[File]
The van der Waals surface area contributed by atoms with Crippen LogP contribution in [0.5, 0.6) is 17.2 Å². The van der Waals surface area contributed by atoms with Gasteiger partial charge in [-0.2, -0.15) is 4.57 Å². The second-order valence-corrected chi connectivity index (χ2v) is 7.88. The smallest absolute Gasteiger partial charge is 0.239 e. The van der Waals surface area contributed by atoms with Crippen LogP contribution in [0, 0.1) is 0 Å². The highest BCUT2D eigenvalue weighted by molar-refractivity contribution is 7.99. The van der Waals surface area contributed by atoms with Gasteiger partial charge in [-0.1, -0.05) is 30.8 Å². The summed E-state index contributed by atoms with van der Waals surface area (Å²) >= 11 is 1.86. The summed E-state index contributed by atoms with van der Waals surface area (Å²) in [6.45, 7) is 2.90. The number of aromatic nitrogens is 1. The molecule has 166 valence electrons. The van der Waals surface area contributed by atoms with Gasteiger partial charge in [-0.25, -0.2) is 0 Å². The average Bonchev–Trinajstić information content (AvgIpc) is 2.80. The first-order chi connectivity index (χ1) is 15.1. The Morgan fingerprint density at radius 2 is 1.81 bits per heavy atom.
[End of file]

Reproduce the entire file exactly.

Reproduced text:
The van der Waals surface area contributed by atoms with Crippen LogP contribution in [0.5, 0.6) is 17.2 Å². The van der Waals surface area contributed by atoms with Gasteiger partial charge in [-0.2, -0.15) is 4.57 Å². The second-order valence-corrected chi connectivity index (χ2v) is 7.88. The smallest absolute Gasteiger partial charge is 0.239 e. The van der Waals surface area contributed by atoms with Crippen LogP contribution in [0, 0.1) is 0 Å². The highest BCUT2D eigenvalue weighted by molar-refractivity contribution is 7.99. The van der Waals surface area contributed by atoms with Gasteiger partial charge in [-0.1, -0.05) is 30.8 Å². The summed E-state index contributed by atoms with van der Waals surface area (Å²) >= 11 is 1.86. The summed E-state index contributed by atoms with van der Waals surface area (Å²) in [6.45, 7) is 2.90. The number of aromatic nitrogens is 1. The molecule has 166 valence electrons. The van der Waals surface area contributed by atoms with Gasteiger partial charge in [-0.25, -0.2) is 0 Å². The average Bonchev–Trinajstić information content (AvgIpc) is 2.80. The first-order chi connectivity index (χ1) is 15.1. The Morgan fingerprint density at radius 2 is 1.81 bits per heavy atom.